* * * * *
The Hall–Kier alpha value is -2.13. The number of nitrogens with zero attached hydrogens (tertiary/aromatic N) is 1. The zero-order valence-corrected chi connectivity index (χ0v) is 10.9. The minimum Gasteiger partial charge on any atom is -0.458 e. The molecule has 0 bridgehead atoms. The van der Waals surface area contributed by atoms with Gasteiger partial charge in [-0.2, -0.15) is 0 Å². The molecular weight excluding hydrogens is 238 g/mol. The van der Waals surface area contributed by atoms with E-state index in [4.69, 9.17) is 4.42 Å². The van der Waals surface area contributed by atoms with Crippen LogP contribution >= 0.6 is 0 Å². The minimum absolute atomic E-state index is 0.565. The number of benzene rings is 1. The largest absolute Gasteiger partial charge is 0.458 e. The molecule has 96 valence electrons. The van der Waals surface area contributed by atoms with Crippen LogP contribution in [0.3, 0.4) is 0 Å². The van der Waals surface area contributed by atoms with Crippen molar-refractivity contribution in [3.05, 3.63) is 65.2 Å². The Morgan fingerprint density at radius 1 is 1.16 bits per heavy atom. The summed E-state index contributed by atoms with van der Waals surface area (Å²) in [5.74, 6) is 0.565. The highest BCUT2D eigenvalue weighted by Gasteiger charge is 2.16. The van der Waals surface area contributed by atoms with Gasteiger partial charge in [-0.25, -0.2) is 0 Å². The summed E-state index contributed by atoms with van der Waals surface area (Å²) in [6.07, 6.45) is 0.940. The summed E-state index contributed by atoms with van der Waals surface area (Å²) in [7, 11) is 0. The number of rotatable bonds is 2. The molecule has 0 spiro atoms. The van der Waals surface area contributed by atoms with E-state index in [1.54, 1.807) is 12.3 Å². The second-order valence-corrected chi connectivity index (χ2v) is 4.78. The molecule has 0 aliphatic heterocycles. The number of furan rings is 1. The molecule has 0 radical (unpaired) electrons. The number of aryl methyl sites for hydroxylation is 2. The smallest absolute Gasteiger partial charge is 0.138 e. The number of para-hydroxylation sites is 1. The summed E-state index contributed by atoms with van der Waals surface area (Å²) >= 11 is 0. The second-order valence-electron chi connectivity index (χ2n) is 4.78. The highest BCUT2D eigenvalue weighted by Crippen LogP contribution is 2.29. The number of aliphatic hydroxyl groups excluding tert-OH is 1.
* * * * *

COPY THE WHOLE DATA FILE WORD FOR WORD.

The Hall–Kier alpha value is -2.13. The number of nitrogens with zero attached hydrogens (tertiary/aromatic N) is 1. The zero-order valence-corrected chi connectivity index (χ0v) is 10.9. The minimum Gasteiger partial charge on any atom is -0.458 e. The molecule has 0 bridgehead atoms. The van der Waals surface area contributed by atoms with Gasteiger partial charge in [-0.2, -0.15) is 0 Å². The molecular weight excluding hydrogens is 238 g/mol. The van der Waals surface area contributed by atoms with E-state index in [4.69, 9.17) is 4.42 Å². The van der Waals surface area contributed by atoms with Crippen LogP contribution >= 0.6 is 0 Å². The minimum absolute atomic E-state index is 0.565. The number of benzene rings is 1. The largest absolute Gasteiger partial charge is 0.458 e. The molecule has 96 valence electrons. The van der Waals surface area contributed by atoms with Crippen LogP contribution in [0.3, 0.4) is 0 Å². The van der Waals surface area contributed by atoms with Crippen molar-refractivity contribution in [3.05, 3.63) is 65.2 Å². The Morgan fingerprint density at radius 1 is 1.16 bits per heavy atom. The summed E-state index contributed by atoms with van der Waals surface area (Å²) in [5.74, 6) is 0.565. The highest BCUT2D eigenvalue weighted by Gasteiger charge is 2.16. The van der Waals surface area contributed by atoms with Gasteiger partial charge in [-0.25, -0.2) is 0 Å². The summed E-state index contributed by atoms with van der Waals surface area (Å²) in [6.07, 6.45) is 0.940. The summed E-state index contributed by atoms with van der Waals surface area (Å²) in [7, 11) is 0. The number of rotatable bonds is 2. The molecule has 0 spiro atoms. The van der Waals surface area contributed by atoms with E-state index in [1.54, 1.807) is 12.3 Å². The second-order valence-corrected chi connectivity index (χ2v) is 4.78. The molecule has 0 aliphatic heterocycles. The number of furan rings is 1. The molecule has 0 radical (unpaired) electrons. The number of aryl methyl sites for hydroxylation is 2. The smallest absolute Gasteiger partial charge is 0.138 e. The number of para-hydroxylation sites is 1. The summed E-state index contributed by atoms with van der Waals surface area (Å²) >= 11 is 0. The second-order valence-electron chi connectivity index (χ2n) is 4.78. The highest BCUT2D eigenvalue weighted by Crippen LogP contribution is 2.29. The number of aliphatic hydroxyl groups excluding tert-OH is 1.